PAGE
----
The Standard & Poor’s Case-Shiller Index released this week shows that Boston real estate prices are up 1.4% from our low in September 2005. Most parts of the country seemed to bottom out in the summer of 2009 and from there began a slow recovery. Many markets have now fallen below that 2009 “bottom” too, but not Boston. The Case Shiller composite of cities index shows prices decreasing 1.8% since that composite “bottom” in 2009. Hmm…so that really wasn’t the bottom in many markets.
As we fortunate folks in Boston know, we fared much better than most. Atlanta has declined another 17.2% from its low in July 2007. Las Vegas has declined another 19.3% from its ow in August 2006. On the other end of the spectrum San Francisco has increased 8.7% since its low in in May 2006.
Here is some interesting context as we try to make sense of all this analysis and what it means to us in our specific neighborhoods. At 2005 year end, which was near Boston’s historic low, the average sales price for a condo in the South End was $527K. At year end 2011 the average sales price of a condo was $656K, an increase of 14.6%. At 2005 year end the average price of a Back Bay condo was $1,038K. At year end in 2011 it was $1,045K, a .07% increase.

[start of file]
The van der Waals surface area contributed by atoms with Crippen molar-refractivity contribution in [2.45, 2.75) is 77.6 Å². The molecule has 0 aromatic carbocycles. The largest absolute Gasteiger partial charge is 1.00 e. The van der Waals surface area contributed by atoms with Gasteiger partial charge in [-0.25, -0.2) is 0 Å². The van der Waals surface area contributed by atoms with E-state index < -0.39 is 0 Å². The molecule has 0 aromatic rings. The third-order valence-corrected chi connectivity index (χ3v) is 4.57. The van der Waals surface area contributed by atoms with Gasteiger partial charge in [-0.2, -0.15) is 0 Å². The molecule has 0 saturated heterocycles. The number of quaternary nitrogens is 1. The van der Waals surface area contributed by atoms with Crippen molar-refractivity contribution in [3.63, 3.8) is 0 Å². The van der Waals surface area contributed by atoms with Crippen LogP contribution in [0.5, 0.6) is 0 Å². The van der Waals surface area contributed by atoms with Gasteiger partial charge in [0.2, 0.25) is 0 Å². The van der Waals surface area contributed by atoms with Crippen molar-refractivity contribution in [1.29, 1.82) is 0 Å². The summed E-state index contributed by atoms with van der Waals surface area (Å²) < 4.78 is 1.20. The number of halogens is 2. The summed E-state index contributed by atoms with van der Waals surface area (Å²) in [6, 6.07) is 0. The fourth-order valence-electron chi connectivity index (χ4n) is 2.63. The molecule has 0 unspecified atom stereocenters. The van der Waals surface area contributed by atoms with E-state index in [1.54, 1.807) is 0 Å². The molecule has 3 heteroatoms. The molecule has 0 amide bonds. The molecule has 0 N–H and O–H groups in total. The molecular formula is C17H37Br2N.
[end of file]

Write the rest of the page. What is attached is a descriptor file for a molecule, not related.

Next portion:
As you can imagine the 1.4% increase in prices from the low in Boston in 2005 represents an average of all neighborhoods. This composite average price increase is a result of the incredible variety of prices, inventory type, location, condition, and of course supply dynamics in Boston, and drives home the huge variety of buying and selling opportunities that exists today.